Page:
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Witches on the Road Tonight Paperback – Bargain Price, January 10, 2012
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From Publishers Weekly
Holman (The Dress Lodger) investigates a dynasty of fear, mysticism, guilt, and love, beginning in Depression-era Appalachia through to contemporary Manhattan, in her uneven but heartbreaking latest. In 1940, Eddie Alley is a shy boy living in rural Virginia with his mother, Cora, who is dogged by rumors of witchcraft. A visit from a writer and photographer from the WPA opens Eddie's eyes to the possibilities outside his tiny town, starting him on the path to becoming Captain Casket, a cartoonish TV horror movie presenter. But beneath Captain Casket's makeup and kitsch lurk secrets and tortures waiting to burst out. Holman dodges back and forth over a 70-year period, checking in on Eddie, Cora, Eddie's daughter Wallis, and homeless teenager Jasper, whom Eddie takes in and acts as a reluctant lynchpin for a tortuous familial would-be love triangle. Though the story flags in the middle section, it does recover in time to map out the devastating consequences of sin and circumstance that were forged in the hills of Appalachia and tumbled down through the generations. (Mar.)
(c) Copyright PWxyz, LLC. All rights reserved. --This text refers to an out of print or unavailable edition of this title.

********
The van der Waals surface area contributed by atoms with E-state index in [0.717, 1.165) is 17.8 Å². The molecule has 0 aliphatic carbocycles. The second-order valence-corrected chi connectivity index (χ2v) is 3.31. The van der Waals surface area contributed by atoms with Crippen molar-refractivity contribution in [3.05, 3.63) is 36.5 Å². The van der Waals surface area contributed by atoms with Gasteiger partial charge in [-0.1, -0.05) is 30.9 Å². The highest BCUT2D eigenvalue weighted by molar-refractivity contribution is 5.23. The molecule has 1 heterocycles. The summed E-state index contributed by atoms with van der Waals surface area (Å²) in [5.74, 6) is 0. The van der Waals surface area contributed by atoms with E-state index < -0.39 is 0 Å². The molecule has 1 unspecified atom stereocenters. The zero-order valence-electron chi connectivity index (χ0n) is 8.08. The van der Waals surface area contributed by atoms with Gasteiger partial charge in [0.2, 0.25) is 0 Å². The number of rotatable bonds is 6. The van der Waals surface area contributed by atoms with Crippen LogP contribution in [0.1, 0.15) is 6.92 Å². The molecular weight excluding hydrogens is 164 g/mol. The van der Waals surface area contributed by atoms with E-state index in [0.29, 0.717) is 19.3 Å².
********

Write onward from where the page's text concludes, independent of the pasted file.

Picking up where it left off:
In the time it took to dash from a cornfield playground, Eddie Alley�s world turned upside down. A car, rare in the mountain hollows of 1940s Virginia, clipped Eddie as he ran from his taunting friends. Its driver, a slick New York writer accompanied by his glamorous girlfriend, shepherds Eddie to his mountain cabin to await his mother�s return. It would have been better for all concerned, though, if Eddie had been left by the side of the road, because his mother is known for her sorcery. Too late, the writer falls under her spell, but not before mesmerizing Eddie with the novelty of his hand-cranked movie projector and rare footage of a silent horror movie. Thirty years later, as a two-bit celebrity host of a campy, late-night TV creep show, Eddie is forced to reconcile the dark events of his past when a young boy comes into his care. Vibrantly atmospheric, Holman�s stealthily ambiguous novel of suspense glitters with the force of sins and indiscretions unbounded by time. --Carol Haggas --This text refers to an out of print or unavailable edition of this title.